The problem with DI is that can often bypass the control that the guitarist has over his volumes. Some prefer to control the volume via the guitar and other by the amp.

    It is highly likely that the acoustic guitar had a transducer and active circuitry in it, which would make the signal higher than your standard electric guitar fitted with passive pick-ups. Depending on the method of DI’ing you use, you would (and it sounds like this was the case) end up with a much larger input hitting your desk than the one you had set up for.

    Also, the experience of the guitarist will impact upon these situations. For me, my preference for a mic in front of my cab meant two things. 1) the tone and characteristics of my speakers were picked up and reinforced and 2) I knew that I had the control of the volumes for each of my guitars and my effect settings (ie clean, crunch, lead etc, all of which alter slightly in volume). In essence, it is the end product going to the mix. Of course, I ensured that all these were covered in sound check and discussed with the SE as to my preferences.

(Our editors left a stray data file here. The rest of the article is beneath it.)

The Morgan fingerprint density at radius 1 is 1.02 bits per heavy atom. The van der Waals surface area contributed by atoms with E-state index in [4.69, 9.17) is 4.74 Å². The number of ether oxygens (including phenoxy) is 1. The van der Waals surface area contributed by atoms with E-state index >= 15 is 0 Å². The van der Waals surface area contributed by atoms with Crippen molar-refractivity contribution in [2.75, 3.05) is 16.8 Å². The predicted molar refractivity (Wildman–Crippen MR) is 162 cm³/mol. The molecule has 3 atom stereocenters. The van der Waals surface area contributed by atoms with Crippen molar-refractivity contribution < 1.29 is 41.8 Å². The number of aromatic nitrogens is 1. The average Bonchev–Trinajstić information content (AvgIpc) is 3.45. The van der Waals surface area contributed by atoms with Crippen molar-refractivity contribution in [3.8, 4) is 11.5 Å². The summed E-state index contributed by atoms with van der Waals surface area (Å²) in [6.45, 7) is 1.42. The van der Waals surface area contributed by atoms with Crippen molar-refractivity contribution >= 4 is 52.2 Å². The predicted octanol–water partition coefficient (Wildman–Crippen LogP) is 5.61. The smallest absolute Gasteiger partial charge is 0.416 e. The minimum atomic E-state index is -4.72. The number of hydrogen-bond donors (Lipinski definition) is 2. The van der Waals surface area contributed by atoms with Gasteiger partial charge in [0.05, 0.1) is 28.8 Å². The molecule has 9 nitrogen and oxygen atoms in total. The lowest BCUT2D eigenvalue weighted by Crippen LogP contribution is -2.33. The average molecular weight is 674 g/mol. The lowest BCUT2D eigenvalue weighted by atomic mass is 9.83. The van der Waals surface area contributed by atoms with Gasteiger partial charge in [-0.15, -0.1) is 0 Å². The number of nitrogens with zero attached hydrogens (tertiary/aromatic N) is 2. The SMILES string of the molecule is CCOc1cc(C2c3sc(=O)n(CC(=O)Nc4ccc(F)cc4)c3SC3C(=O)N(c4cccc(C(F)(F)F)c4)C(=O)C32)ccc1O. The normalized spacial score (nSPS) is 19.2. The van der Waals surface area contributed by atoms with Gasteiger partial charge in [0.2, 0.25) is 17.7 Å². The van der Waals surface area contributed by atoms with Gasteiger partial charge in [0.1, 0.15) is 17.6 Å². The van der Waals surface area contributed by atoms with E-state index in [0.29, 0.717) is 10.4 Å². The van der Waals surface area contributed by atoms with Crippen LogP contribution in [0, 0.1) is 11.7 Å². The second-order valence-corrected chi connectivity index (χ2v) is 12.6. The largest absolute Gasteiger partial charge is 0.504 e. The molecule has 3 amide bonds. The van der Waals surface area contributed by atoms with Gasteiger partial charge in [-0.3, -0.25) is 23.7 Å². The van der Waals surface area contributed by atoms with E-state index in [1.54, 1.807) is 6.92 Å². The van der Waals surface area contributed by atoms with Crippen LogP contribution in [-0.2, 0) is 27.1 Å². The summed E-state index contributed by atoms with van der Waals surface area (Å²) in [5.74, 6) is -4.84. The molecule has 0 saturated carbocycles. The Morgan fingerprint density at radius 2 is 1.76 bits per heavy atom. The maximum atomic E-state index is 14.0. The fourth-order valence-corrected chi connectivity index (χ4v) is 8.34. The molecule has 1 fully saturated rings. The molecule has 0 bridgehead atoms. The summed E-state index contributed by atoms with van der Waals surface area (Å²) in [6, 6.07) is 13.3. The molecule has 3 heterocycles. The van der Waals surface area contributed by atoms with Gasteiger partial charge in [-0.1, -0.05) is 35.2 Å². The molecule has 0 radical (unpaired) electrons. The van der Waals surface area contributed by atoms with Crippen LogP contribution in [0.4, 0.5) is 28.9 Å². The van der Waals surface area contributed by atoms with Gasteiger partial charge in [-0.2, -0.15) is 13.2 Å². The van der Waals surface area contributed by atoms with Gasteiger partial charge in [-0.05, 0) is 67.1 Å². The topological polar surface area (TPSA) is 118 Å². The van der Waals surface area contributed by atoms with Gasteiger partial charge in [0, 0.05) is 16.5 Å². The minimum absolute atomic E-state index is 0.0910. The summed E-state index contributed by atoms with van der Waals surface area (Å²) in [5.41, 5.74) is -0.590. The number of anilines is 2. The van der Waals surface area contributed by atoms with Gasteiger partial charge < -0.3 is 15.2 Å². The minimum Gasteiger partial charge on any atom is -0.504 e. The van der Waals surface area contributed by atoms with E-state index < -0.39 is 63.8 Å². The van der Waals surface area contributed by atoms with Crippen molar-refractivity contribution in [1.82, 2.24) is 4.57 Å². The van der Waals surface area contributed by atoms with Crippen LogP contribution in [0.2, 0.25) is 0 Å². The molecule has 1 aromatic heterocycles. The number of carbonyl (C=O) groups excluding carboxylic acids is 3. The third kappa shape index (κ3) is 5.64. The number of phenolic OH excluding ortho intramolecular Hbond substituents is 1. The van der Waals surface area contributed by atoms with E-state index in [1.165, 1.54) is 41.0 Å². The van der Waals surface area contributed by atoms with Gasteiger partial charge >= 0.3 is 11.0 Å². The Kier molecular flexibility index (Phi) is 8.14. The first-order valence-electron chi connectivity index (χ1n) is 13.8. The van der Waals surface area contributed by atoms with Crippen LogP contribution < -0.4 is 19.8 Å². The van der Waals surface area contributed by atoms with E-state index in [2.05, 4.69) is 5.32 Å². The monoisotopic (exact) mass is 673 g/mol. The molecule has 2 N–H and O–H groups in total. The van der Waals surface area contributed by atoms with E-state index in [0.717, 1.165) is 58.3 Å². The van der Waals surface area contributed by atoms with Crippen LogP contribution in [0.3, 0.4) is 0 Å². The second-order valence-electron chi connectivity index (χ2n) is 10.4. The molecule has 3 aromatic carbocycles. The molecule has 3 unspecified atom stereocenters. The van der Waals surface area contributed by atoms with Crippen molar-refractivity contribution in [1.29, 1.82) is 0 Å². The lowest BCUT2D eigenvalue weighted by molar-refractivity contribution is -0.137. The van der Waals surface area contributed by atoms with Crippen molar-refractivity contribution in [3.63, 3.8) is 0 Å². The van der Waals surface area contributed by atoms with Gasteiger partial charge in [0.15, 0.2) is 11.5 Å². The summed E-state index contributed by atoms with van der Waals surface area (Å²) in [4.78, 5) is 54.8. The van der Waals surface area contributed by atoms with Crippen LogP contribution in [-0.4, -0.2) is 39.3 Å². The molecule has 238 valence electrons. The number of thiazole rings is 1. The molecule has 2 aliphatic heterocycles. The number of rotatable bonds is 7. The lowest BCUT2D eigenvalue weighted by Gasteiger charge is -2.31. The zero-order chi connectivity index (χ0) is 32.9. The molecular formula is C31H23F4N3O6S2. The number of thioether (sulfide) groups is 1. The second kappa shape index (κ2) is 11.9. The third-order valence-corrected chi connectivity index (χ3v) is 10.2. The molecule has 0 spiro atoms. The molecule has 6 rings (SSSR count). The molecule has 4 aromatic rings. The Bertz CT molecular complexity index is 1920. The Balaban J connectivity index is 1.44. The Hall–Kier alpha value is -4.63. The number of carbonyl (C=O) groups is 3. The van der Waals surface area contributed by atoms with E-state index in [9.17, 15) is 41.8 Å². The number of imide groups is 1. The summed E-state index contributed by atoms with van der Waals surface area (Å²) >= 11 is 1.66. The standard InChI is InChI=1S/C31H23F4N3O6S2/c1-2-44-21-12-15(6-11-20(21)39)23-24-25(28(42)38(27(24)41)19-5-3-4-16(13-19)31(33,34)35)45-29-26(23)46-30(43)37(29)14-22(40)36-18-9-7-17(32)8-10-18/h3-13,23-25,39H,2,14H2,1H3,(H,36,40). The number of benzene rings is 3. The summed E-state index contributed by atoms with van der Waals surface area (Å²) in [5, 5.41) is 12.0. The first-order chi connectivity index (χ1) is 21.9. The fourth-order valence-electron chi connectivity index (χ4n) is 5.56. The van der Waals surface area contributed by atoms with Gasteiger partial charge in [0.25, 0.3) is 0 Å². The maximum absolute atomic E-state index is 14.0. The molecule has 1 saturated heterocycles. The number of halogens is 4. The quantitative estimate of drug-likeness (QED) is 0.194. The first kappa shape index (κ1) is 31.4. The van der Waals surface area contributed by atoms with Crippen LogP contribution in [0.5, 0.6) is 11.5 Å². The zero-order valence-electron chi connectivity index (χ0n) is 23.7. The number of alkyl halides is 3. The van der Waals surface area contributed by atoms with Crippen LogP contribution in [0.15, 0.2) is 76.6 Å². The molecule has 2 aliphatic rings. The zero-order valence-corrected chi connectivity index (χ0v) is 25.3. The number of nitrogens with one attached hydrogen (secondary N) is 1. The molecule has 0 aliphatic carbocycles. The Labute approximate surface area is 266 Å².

This is a learning curve for both of you. Firstly, it is a good idea to check with the guitarist if they are using more than one guitar (and most will). If you are using a DI this is imperative. Secondly, I would expect that a guitarist would want to do a sound check with all guitars (I know that I certainly did as different guitars have different sound characteristics), and you should suggest to them that they do one. Also ask about their different variations in sound and how that is likely to impact upon your job.